In discussing social engineering and threats to your personal security we mentioned elicitation. Elicitation is a technique that is used by an adversary to get a person to unintentionally divulge more information about a particular subject than they normally would. Its used to gather confidential or proprietary information and in the realm of personal security it can be used by an adversary to gather information for use in targeting you or to build rapport with you or someone close to you.
While we are not going to attempt to teach elicitation or counter-elicitation here we are going top briefly outline some of the common techniques that are used so that you can recognize them being used against you. Remember these can be employed in person, over the phone or through electronic communication of various types such as email, online chat, etc.
This is by no means an exhaustive list but these are some of the key elicitation techniques you may encounter:
- Flattery: The adversary will complement you on personal and or professional aspects of your life to build rapport and increase your likelihood to talk openly. This may include requests for advice based on your “expertise”, etc.
- False Statements: The adversary may make statements he or she knows are incorrect in order to prompt you to correct them by providing the correct information.
- Provocative Statements: Similar to the false statement the adversary may make a statement that he or she knows will initiate an emotional response on your part an a desire to either strongly agree or disagree with them.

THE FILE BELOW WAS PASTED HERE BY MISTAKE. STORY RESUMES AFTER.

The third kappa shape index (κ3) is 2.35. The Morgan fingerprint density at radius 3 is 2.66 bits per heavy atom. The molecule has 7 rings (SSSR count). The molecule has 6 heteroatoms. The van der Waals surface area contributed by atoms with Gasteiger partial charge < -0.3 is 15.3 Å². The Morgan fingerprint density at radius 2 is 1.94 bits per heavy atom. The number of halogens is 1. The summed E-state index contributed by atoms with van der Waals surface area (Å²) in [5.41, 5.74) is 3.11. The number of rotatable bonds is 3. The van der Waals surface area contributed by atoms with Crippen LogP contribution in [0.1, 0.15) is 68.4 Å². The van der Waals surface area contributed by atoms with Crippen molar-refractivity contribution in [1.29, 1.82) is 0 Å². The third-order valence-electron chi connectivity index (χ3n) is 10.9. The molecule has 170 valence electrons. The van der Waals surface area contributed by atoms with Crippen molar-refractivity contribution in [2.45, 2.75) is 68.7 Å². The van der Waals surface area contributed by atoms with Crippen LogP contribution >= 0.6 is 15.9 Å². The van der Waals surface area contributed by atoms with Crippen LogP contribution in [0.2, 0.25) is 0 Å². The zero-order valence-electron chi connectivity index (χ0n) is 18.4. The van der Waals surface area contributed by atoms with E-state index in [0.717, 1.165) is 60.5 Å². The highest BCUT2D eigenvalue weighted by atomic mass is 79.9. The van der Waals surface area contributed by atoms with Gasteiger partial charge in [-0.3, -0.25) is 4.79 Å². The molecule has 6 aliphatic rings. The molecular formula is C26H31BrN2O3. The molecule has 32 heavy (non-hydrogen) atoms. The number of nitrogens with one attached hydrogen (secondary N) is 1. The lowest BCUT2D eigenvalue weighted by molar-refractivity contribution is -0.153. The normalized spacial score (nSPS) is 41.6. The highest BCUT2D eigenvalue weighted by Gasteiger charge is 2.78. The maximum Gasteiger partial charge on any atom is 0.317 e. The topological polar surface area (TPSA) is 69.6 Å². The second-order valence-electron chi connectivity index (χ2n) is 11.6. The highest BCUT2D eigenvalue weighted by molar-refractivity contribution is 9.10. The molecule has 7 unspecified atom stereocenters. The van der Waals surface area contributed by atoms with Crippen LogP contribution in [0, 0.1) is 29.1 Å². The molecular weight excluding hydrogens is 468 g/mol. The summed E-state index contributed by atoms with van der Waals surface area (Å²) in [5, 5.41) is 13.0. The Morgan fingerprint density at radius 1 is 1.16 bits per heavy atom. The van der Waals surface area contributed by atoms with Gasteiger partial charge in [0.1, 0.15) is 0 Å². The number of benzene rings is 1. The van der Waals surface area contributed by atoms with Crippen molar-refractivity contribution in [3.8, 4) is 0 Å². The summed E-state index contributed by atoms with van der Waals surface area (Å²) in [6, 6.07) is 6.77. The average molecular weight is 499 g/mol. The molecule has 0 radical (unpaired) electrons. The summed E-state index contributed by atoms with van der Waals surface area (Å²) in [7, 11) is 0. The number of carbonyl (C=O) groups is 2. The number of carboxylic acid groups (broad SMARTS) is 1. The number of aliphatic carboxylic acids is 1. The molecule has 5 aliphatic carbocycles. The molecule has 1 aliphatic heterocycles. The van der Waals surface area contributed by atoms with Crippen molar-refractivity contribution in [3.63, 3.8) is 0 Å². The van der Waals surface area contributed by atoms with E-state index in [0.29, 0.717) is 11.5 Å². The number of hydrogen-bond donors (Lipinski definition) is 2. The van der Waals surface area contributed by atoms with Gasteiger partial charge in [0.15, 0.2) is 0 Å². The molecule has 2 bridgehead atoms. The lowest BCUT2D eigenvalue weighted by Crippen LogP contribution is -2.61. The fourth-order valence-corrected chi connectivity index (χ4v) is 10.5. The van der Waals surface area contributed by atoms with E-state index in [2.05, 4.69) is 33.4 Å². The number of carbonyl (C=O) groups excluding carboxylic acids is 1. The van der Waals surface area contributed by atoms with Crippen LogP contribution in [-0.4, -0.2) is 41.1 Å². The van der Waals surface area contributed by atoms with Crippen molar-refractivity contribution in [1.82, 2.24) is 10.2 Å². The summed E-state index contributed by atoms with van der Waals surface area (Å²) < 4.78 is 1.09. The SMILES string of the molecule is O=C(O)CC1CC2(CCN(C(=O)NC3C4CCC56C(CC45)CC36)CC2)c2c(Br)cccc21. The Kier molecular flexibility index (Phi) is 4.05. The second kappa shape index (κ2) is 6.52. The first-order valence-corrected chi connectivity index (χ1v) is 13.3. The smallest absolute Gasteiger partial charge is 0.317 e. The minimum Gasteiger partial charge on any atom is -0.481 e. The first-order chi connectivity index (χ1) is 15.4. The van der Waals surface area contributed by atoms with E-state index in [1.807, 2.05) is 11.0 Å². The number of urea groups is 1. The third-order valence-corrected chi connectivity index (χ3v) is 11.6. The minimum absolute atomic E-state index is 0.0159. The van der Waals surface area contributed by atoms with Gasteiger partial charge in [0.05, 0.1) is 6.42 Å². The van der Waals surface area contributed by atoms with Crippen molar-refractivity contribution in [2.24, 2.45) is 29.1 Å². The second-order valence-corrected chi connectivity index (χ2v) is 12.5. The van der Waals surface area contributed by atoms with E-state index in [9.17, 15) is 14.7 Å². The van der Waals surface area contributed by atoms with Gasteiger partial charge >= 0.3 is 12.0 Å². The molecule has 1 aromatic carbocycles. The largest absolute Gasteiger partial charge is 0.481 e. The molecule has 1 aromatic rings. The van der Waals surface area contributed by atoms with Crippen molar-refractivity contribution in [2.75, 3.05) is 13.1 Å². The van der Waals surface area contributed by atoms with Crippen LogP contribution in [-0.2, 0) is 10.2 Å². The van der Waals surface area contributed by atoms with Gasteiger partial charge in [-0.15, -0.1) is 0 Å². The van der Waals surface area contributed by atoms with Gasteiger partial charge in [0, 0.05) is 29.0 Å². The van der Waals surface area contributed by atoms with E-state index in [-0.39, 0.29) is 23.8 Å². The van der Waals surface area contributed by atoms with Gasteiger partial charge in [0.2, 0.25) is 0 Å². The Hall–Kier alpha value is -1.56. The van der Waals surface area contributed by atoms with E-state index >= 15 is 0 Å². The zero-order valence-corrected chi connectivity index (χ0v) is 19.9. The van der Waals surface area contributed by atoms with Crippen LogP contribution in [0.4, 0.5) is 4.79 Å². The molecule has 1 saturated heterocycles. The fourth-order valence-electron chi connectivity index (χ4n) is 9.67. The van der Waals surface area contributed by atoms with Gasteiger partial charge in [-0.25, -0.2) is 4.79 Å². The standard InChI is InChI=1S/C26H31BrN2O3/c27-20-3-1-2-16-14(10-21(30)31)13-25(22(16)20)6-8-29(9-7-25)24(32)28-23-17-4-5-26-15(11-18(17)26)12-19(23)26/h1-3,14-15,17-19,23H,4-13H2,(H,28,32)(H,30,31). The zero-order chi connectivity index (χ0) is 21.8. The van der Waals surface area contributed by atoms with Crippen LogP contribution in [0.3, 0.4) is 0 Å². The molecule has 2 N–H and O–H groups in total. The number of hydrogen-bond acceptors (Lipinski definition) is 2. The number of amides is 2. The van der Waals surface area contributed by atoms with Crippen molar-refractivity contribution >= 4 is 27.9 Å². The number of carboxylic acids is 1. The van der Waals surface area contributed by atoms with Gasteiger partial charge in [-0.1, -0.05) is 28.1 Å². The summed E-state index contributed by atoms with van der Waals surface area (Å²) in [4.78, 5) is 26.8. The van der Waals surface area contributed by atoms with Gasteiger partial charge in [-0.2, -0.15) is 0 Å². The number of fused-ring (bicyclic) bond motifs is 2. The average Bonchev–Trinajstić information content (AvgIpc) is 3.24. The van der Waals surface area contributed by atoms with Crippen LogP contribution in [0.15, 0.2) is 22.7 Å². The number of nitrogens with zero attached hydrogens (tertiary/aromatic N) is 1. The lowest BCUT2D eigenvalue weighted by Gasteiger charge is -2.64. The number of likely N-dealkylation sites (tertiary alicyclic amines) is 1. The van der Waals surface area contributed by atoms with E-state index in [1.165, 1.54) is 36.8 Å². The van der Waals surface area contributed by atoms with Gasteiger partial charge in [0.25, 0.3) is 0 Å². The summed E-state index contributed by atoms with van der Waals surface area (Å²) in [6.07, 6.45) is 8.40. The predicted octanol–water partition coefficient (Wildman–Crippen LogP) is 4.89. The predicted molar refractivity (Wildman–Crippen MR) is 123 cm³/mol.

- Disbelief: The adversary will feign disbelief at a statement you make to prompt you to elaborate more fully.
- Naivete: Similar to disbelief the adversary will feign ignorance to get you to “educate” him or her.
- Quid pro Quo: The adversary may volunteer some innocuous or more likely false information about themselves so that by social convention you feel compelled to reveal something to them.
These are just some techniques that may be used to get information about your schedule, your security profile, your business dealings, you personal wealth, your employer and so on. By recognizing when you might be encountering them you can make a conscious decision to reduce the amount of information you provide or break off the conversation.
While some of these are relatively sophisticated methods they have been and may be employed by foreign intelligence agencies and internal security units, organized crime groups, terrorists and others. Keep in mind as well that they may be aimed not only at you directly but also at your employees, associates, domestic staff, etc. Its important to train these people — even if its just at a very rudimentary level — to be cautious about people asking questions or try to get them to divulge information about you or your activities.